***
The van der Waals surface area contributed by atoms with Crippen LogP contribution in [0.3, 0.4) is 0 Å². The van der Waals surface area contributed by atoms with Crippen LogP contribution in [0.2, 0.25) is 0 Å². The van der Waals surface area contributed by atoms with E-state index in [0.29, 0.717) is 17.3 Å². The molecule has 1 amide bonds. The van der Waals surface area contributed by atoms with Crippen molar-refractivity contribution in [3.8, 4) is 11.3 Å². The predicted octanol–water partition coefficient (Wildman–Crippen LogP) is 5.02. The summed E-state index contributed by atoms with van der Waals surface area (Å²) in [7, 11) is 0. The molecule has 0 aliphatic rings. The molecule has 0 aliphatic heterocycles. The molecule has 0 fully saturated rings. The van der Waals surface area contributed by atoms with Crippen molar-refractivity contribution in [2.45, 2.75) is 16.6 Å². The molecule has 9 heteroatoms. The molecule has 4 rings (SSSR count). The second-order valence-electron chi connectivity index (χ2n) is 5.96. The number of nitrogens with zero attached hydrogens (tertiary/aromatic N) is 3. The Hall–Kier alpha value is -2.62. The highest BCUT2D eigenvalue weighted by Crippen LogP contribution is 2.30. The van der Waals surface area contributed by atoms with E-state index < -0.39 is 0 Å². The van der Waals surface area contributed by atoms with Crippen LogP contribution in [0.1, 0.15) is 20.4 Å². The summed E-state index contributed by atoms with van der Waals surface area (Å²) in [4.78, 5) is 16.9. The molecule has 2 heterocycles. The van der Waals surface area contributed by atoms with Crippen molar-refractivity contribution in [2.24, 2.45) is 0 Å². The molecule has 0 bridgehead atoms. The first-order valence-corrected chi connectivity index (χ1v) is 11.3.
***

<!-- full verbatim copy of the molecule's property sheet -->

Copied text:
The van der Waals surface area contributed by atoms with Crippen LogP contribution in [0.3, 0.4) is 0 Å². The van der Waals surface area contributed by atoms with Crippen LogP contribution in [0.2, 0.25) is 0 Å². The van der Waals surface area contributed by atoms with E-state index in [0.29, 0.717) is 17.3 Å². The molecule has 1 amide bonds. The van der Waals surface area contributed by atoms with Crippen molar-refractivity contribution in [3.8, 4) is 11.3 Å². The predicted octanol–water partition coefficient (Wildman–Crippen LogP) is 5.02. The summed E-state index contributed by atoms with van der Waals surface area (Å²) in [7, 11) is 0. The molecule has 0 aliphatic rings. The molecule has 0 aliphatic heterocycles. The molecule has 0 fully saturated rings. The van der Waals surface area contributed by atoms with Crippen molar-refractivity contribution in [2.45, 2.75) is 16.6 Å². The molecule has 9 heteroatoms. The molecule has 4 rings (SSSR count). The second-order valence-electron chi connectivity index (χ2n) is 5.96. The number of nitrogens with zero attached hydrogens (tertiary/aromatic N) is 3. The Hall–Kier alpha value is -2.62. The highest BCUT2D eigenvalue weighted by Crippen LogP contribution is 2.30. The van der Waals surface area contributed by atoms with E-state index < -0.39 is 0 Å². The van der Waals surface area contributed by atoms with Crippen LogP contribution in [0.1, 0.15) is 20.4 Å². The summed E-state index contributed by atoms with van der Waals surface area (Å²) in [4.78, 5) is 16.9. The molecule has 2 heterocycles. The van der Waals surface area contributed by atoms with Crippen molar-refractivity contribution in [2.24, 2.45) is 0 Å². The molecule has 0 bridgehead atoms. The first-order valence-corrected chi connectivity index (χ1v) is 11.3.